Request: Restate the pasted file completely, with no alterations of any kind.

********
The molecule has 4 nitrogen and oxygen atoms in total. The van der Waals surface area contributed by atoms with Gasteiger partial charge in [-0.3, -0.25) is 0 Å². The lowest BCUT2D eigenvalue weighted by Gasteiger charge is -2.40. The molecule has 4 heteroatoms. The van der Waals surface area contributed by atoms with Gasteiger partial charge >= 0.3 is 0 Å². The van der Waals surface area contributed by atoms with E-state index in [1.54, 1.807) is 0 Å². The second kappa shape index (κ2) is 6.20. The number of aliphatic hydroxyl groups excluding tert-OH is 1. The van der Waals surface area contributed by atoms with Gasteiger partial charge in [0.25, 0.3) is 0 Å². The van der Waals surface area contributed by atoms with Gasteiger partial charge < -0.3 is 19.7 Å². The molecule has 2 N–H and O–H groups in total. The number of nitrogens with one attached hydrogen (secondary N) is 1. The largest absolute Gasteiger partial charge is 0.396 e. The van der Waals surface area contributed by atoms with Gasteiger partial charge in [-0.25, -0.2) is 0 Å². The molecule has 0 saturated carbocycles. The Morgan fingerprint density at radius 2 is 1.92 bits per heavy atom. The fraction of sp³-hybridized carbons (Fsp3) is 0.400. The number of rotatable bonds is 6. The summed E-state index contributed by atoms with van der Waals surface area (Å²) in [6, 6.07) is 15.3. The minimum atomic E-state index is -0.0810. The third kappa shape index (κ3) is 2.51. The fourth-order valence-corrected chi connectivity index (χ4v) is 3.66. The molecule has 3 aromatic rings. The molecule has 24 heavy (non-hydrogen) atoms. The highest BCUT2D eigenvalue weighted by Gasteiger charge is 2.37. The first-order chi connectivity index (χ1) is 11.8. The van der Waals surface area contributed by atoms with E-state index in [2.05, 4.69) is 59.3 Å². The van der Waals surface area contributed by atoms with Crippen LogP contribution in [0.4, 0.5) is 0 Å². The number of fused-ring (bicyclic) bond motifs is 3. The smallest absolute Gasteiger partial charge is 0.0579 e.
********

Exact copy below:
The molecule has 4 nitrogen and oxygen atoms in total. The van der Waals surface area contributed by atoms with Gasteiger partial charge in [-0.3, -0.25) is 0 Å². The lowest BCUT2D eigenvalue weighted by Gasteiger charge is -2.40. The molecule has 4 heteroatoms. The van der Waals surface area contributed by atoms with Gasteiger partial charge >= 0.3 is 0 Å². The van der Waals surface area contributed by atoms with E-state index in [1.54, 1.807) is 0 Å². The second kappa shape index (κ2) is 6.20. The number of aliphatic hydroxyl groups excluding tert-OH is 1. The van der Waals surface area contributed by atoms with Gasteiger partial charge in [0.25, 0.3) is 0 Å². The van der Waals surface area contributed by atoms with Gasteiger partial charge < -0.3 is 19.7 Å². The molecule has 2 N–H and O–H groups in total. The number of nitrogens with one attached hydrogen (secondary N) is 1. The largest absolute Gasteiger partial charge is 0.396 e. The van der Waals surface area contributed by atoms with Gasteiger partial charge in [-0.25, -0.2) is 0 Å². The molecule has 0 saturated carbocycles. The Morgan fingerprint density at radius 2 is 1.92 bits per heavy atom. The fraction of sp³-hybridized carbons (Fsp3) is 0.400. The number of rotatable bonds is 6. The summed E-state index contributed by atoms with van der Waals surface area (Å²) in [6, 6.07) is 15.3. The minimum atomic E-state index is -0.0810. The third kappa shape index (κ3) is 2.51. The fourth-order valence-corrected chi connectivity index (χ4v) is 3.66. The molecule has 3 aromatic rings. The molecule has 24 heavy (non-hydrogen) atoms. The highest BCUT2D eigenvalue weighted by Gasteiger charge is 2.37. The first-order chi connectivity index (χ1) is 11.8. The van der Waals surface area contributed by atoms with E-state index in [2.05, 4.69) is 59.3 Å². The van der Waals surface area contributed by atoms with Crippen LogP contribution in [0.4, 0.5) is 0 Å². The number of fused-ring (bicyclic) bond motifs is 3. The smallest absolute Gasteiger partial charge is 0.0579 e.